Switching back to Chapter 5, Jock and Trusty find Lady down in the dumps. Lady is upset because her owners have changed their attitude about her, giving her less attention and not nearly as amused by her antics as they normally are. For the first time, Lady is referred to as “that dog.” Later, she’s even refused her walk and play, and even gets smacked by Darling for playing with a ball of yarn. Of course, Jock and Trusty know what’s going on. They try to explain that Darling is about to have a baby. At that point, Tramp happens up on the conversation and is genuinely amused. He immediately insinuates himself into the discussion and starts talking about the negative side of having a baby in the house.
Tramp puts on quite a show in Chapter 6 as he paints a dire picture of life with the new baby. Thunder rumbles through the subwoofer. Tramp tells her that when a baby moves in, the dog moves out. Over the next few months, Lady’s life changes tremendously. Soon, Lady is even sleeping in her own bed. The wind howls through the right speaker as the father opens the door to go out. Later, when the baby is born, rain falls, coming from all the speakers and making us feel like we’re in the center of everything.
In Chapter 7, the sounds of the new baby wars with the birds chirping the arrival of spring. Lady’s house has changed dramatically. The first song rolls through the surround sound system, soft and gentle.
Lady sees the baby for the first time in Chapter 8, and for a little while it seems like her life is going to return to normal. Aunt Sarah arrives to take care of the baby, and Lady ends up shoved outside. In short order, Aunt Sarah chases Lady from the baby’s room, thinking the dog has scared the child.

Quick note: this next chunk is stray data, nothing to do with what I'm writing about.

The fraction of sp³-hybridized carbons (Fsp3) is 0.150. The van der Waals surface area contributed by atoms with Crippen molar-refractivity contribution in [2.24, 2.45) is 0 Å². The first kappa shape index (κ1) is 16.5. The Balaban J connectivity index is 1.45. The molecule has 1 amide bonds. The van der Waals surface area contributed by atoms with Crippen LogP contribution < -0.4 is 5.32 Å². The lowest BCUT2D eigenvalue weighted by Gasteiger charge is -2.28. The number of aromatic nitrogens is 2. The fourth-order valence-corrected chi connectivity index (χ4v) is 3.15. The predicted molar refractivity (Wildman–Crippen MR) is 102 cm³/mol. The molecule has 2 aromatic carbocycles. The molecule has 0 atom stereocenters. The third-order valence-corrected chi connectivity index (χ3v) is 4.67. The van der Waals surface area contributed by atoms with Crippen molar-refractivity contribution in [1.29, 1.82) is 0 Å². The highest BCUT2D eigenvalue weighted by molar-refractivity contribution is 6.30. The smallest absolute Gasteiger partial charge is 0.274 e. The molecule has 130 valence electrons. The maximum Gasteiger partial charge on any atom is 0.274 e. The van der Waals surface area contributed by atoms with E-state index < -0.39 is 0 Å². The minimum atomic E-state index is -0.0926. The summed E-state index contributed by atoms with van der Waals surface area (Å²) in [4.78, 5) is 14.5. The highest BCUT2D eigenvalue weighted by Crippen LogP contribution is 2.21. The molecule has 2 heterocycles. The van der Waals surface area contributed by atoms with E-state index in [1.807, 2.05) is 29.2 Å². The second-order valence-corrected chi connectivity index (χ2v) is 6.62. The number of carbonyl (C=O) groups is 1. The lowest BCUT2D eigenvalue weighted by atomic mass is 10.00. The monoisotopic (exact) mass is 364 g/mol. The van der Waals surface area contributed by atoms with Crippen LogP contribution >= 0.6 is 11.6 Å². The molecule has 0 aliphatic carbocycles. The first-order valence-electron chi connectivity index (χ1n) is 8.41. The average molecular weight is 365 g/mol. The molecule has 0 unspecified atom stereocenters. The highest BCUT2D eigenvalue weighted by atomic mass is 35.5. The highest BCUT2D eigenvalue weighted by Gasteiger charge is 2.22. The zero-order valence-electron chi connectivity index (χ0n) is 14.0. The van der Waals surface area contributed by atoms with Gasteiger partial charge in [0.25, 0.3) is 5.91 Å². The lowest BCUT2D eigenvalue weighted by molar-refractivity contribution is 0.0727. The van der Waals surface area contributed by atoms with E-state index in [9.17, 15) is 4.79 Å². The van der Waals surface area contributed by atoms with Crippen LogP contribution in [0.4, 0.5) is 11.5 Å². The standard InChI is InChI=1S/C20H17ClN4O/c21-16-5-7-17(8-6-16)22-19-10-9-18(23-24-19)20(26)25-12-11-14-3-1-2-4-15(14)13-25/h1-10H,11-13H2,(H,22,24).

Lady’s life takes an even more miserable turn in Chapter 9 when Aunt Sarah’s Siamese cats put in their appearance. The music has an Asian flavor and rings delicately through the surround sound system. The cats quickly set out trying to eat the household pet bird and fish. Then the cats hear the baby and realize that there is milk to be had. Lady tries to defend her home against the cats, but is quickly blamed for the destruction that occurs. Aunt Sarah takes Lady to the pet store and has a muzzle put on her.
Fleeing the muzzle and Aunt Sarah in Chapter 10, Lady barely escapes with her life through churning wagon wheels that spin through the surround sound system from all directions. Charging through an alley, she winds up tangled in a bunch of tin cans, which clatter through the surround sound system and draws the attention of a pack of wild dogs. Tramp comes to her rescue and fights them off. The noise of the fight hammers through the surround sound system. Tramp takes Lady to the zoo to have the muzzle taken off. Lady holds up for a moment because the sign says that no dogs are allowed. Tramp quickly plays up to the first passing pedestrian to create a distraction that allows both of them to slip into the zoo. In a series of swift encounters, Tramp takes Lady through the zoo.